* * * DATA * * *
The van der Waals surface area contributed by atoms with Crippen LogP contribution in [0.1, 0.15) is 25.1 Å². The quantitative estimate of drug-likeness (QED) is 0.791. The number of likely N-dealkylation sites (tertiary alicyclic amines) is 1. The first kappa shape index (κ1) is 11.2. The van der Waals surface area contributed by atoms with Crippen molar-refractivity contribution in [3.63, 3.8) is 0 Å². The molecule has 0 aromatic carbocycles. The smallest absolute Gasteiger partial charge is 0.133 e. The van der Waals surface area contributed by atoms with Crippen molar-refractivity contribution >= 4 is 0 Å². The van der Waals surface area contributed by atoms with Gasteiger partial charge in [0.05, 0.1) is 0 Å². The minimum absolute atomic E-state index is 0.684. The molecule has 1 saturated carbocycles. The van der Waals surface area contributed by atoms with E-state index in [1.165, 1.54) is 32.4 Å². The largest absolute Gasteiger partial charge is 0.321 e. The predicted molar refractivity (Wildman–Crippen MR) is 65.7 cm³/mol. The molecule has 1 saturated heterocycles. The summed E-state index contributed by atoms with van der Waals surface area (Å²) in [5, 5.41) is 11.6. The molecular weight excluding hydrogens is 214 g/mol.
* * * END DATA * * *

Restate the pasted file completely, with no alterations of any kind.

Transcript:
The van der Waals surface area contributed by atoms with Crippen LogP contribution in [0.1, 0.15) is 25.1 Å². The quantitative estimate of drug-likeness (QED) is 0.791. The number of likely N-dealkylation sites (tertiary alicyclic amines) is 1. The first kappa shape index (κ1) is 11.2. The van der Waals surface area contributed by atoms with Crippen molar-refractivity contribution in [3.63, 3.8) is 0 Å². The molecule has 0 aromatic carbocycles. The smallest absolute Gasteiger partial charge is 0.133 e. The van der Waals surface area contributed by atoms with Crippen molar-refractivity contribution >= 4 is 0 Å². The van der Waals surface area contributed by atoms with Gasteiger partial charge in [0.05, 0.1) is 0 Å². The minimum absolute atomic E-state index is 0.684. The molecule has 1 saturated carbocycles. The van der Waals surface area contributed by atoms with E-state index in [1.165, 1.54) is 32.4 Å². The largest absolute Gasteiger partial charge is 0.321 e. The predicted molar refractivity (Wildman–Crippen MR) is 65.7 cm³/mol. The molecule has 1 saturated heterocycles. The summed E-state index contributed by atoms with van der Waals surface area (Å²) in [5, 5.41) is 11.6. The molecular weight excluding hydrogens is 214 g/mol.